tips for beginning hypnotherapists

Confidence With Hypnosis: Top 12 Tips For Hypnotherapists Just Starting Out (And The Rest Of You Too)

I get a lot of questions from folks who are just starting out. They’re in the middle of training or they’ve just finished and they don’t yet feel confident in what they do. Here are a few pieces of advice…

My Top Twelve Tips For Those Of You Who Are Just Starting Out


1) You can feel a lack of confidence and still do just fine. You don’t have to feel confident.

2) Separate the idea of confidence from the idea of competence. Feeling confident and being good are two different things. We all know lots of folks who think they’re good but they’re not. We also know people who don’t feel like they do a good job, but do. A feeling of confidence is a factor but it is not the factor. Don’t take either confidence or a lack of it too seriously.

3) Feeling a lack of confidence means your attention probably needs to be re-directed. When you’re working with a client, make sure all your sensory channels are occupied with incoming data. Feeling a lack of confidence means you’re spending energy thinking about how you are doing. That energy and attention should be focused on the client and their responses to what you are doing.

4) You don’t have to know what you’re going to do; you just have to know where to start. If I don’t know what to do in a session I always remind myself that I can ask the client what they want to accomplish. As soon as they do and as long as my attention is outward rather than inward, I start gathering information when they answer. That information tells me what to do next.

5) You can always fall back to direct suggestion hypnosis. Direct suggestion (where you hypnotize someone and tell them what to do) is more effective than a ton of treatments that are out there. Many times you can make progress without fancier techniques The bottom line is, is someone wants to accomplish something or wants to avoid something, you can hypnotize them and tell them to go ahead and do that.

6) Learning hypnosis/NLP is not an event, it’s a process. I often get questions about whether or not a particular program or education will teach someone “everything” about hypnosis or NLP. No, it won’t. You will never learn everything but you continue to learn more as you go. If you view learning as an end point, you’ll never get there. It’s a process which continues. Point yourself toward more.

7) You can fail, it’s fine. Feel free to blow it now and then. You can always give someone their money back if you feel you weren’t up to par.

8) Trust your instincts and know when to walk away or refer. Sometimes, things go wrong. In many cases, it’s because we don’t trust our instincts.

9) Use the tools you would use to help others to help yourself. Hypnotize yourself and give yourself suggestions. Future Pace. When you make mistakes, run them through a process such as the New Behavior Generator that will help you adapt and refine your skills.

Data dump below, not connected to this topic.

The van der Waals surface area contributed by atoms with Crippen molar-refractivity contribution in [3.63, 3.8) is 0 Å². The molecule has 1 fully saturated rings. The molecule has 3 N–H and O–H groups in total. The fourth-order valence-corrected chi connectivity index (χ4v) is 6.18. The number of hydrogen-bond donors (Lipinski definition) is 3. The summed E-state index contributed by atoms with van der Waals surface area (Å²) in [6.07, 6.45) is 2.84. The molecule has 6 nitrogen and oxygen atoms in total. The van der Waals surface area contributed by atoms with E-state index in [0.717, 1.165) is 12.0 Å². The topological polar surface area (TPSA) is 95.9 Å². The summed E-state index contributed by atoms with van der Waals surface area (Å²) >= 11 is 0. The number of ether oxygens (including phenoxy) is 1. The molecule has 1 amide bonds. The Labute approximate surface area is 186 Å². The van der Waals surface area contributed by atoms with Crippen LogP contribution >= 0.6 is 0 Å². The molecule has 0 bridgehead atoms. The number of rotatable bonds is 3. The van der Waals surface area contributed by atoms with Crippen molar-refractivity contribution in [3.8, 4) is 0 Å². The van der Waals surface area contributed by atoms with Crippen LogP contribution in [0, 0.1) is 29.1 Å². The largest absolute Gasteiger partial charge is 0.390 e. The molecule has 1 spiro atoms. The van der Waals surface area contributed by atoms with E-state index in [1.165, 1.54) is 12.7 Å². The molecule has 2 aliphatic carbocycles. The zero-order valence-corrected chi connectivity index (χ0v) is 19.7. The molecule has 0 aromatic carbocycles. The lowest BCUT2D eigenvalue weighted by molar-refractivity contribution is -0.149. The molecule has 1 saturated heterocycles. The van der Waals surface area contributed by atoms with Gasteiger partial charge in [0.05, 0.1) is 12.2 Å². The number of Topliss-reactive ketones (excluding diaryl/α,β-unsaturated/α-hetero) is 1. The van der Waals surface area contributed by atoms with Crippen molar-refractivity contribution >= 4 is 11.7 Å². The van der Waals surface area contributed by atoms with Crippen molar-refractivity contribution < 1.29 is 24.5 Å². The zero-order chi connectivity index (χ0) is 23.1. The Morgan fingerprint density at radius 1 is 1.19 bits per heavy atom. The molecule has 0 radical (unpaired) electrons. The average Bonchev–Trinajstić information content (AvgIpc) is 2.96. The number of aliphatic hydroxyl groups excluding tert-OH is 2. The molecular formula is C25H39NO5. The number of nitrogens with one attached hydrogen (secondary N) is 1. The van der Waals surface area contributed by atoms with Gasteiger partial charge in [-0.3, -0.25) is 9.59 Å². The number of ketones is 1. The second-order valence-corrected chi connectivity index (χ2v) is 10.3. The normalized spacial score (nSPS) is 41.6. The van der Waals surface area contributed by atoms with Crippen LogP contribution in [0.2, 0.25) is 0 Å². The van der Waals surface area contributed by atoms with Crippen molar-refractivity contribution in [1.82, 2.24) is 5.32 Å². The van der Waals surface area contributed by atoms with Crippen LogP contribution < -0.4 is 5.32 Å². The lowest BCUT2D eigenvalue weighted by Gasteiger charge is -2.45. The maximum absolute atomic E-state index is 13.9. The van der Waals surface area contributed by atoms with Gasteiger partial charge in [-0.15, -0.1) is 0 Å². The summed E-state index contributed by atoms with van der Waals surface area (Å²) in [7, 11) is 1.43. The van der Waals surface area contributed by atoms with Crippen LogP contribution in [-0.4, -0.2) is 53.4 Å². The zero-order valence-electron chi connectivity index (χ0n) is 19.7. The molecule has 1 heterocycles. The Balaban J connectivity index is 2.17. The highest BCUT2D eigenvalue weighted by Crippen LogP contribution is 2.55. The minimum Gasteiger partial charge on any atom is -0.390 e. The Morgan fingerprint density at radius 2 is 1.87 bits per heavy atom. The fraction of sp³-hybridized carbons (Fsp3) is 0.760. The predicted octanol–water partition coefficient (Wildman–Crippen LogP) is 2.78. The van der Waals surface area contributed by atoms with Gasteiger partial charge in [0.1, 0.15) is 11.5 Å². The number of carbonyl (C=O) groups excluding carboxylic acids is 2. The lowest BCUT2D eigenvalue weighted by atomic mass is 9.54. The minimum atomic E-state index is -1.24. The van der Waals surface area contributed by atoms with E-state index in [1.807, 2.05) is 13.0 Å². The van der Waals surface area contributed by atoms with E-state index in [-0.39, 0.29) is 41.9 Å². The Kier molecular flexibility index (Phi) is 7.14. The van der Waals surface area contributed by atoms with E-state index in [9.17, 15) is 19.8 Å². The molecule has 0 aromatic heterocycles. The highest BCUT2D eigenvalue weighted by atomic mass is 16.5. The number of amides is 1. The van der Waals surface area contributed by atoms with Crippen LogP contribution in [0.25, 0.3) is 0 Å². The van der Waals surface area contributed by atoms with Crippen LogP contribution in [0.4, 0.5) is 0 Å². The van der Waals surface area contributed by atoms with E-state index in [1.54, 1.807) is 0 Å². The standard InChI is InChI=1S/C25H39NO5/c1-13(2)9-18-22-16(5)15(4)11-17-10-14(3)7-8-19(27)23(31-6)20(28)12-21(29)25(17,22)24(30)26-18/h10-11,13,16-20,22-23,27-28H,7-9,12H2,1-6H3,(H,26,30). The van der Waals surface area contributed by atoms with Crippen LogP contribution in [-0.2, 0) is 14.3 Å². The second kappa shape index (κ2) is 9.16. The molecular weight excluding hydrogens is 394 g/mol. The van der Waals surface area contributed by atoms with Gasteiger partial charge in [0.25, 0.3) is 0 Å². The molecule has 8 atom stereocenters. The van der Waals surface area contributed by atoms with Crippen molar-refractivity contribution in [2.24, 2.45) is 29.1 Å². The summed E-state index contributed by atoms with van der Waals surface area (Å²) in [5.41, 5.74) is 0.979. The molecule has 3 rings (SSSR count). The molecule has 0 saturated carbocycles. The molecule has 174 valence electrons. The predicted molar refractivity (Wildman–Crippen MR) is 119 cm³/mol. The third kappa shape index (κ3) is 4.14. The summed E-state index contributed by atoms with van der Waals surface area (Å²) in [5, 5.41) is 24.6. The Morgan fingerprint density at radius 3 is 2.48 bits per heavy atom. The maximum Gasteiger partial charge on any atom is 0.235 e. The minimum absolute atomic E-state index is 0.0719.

10) Base your future education on what you need. There is a ton of NLP & hypnosis info available. Some of the people pushing it are nutbags. Almost anyone can put together a good story as to why you should buy from them. Rather than let marketing drive what you do, let your own sense of where you could improve drive what you seek. If you feel like you need help with rapport, learn more about rapport. If the regression technique you’re using isn’t working to your satisfaction, search out new techniques. And so on.

11) Remember, you are one of the good guys.

12) You should start. Really. Whatever you know how to do now is very likely beneficial. Knowing more is good but you don’t need to know whatever technique you think is going to put you over the top. Don’t fall for any marketing (including mine), that tells you that you need to know something else before you get started. You should start. Really.



PS: Do you have any tips you’d like to share? Leave them below.

About The Author:

Keith Livingston is the main instructor for Hypnosis 101. Keith has been studying hypnosis since he was a boy and doing hypnosis & NLP training since 1997.

Read More....

About your comment . . .

The vast majority of comments on this site (or any site) are comments with no value to the reader, and do not more the subject forward in any way. Most comments are comment spam, posted by bots, trying to get a link back to a web site.

So, I delete any links in comments, and delete any comments that don't include value for the reader.

Leave a Reply

Your email address will not be published. Required fields are marked

  1. Mr Livingston, great article! Loved the 12 tips. The one that always worked for me is to always return to focusing on the client as well always remember the basics and then just regroup. I just finshed your home study course on how to hypnotize; it is great! I have been practicing for 12 years and still learned more. A great course! I enjoy your newsletters and website! Hope to meet you someday. My best wishes for you always
    Raphael J Zamarron RN

  2. Very good advice. I particularly like ‘confidence is not competence’. I think too much confidence can be as bad as too little. We should all be prepared to question ourselves. I think that Trevor Sylvester of The Quest Institute sums it up well when he says therapists should have “strong opinions weakly held”.

  3. Great tips. After 26 years I’ve found that if we listen to the clients (including between the lines) they tell you what you need to tell them in trance state.

  4. I like that you mentioned that you always ask the client what they want to accomplish. I think that if you are going to help someone then you might need to know what they are trying to do. I think that it is important to be open to all answers whenever you are doing anything.

{"email":"Email address invalid","url":"Website address invalid","required":"Required field missing"}